FBI Director James Comey amounts current restrictions on spying to a “typo” in the law, and is demanding that Congress “fix” the matter.
Protracted debate about the federal government’s ability to collect Americans’ telephone metadata without a warrant, a matter which never was resolved, looks to be taking a back-seat, as the FBI is now pushing for a dramatic expansion of that power to include Internet metadata.
While telephone metadata was just who called whom and for how long, the Internet version amounts to unrestricted access to the browser history of every American, including what websites they visit, and what pages in particular they read.
Privacy groups are blasting the move, noting that the data would“paint an incredibly intimate picture of an individual’s life,” including things like political affiliation, medical conditions, religion, and sexual orientation.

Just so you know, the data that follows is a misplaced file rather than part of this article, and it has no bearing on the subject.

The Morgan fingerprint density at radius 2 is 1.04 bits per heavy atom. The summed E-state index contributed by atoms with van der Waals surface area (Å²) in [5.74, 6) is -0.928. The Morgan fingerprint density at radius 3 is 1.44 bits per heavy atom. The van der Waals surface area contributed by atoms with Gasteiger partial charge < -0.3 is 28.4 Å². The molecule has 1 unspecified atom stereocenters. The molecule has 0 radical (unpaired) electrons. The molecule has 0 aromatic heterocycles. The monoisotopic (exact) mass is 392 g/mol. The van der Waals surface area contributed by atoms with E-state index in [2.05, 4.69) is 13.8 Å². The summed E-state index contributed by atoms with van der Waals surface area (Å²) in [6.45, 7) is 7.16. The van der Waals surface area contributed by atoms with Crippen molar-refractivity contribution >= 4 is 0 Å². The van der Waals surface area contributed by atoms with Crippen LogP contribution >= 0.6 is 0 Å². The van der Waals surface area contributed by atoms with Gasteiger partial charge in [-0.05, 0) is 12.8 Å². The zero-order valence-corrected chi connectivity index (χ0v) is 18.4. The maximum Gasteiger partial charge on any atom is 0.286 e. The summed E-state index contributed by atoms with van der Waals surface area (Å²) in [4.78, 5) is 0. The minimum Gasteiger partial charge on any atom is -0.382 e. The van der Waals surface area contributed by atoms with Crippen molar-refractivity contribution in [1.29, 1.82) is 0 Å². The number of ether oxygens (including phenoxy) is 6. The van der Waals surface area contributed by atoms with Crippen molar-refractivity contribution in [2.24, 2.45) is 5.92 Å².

FBI Director James Comey, however, insists that the law which lists all the metadata they can collect without a warrant, and which doesn’t mention browser histories, amounts to a “typo” in the law, and is demanding that Congress “fix” the matter so the FBI can force companies to hand over all that personal data. The FBI maintains the list in the law was meant to be “illustrative” of the type of things they can demand, and not all-inclusive.
Facebook, Yahoo, and Google are among a number of technology companies lining up to resist the change in the law, both because of the lack of judicial oversight such a broad new data collection plan would involve, and also because in practice the change in law would force them to do all the heavy lifting of collecting this data for the FBI to sift through.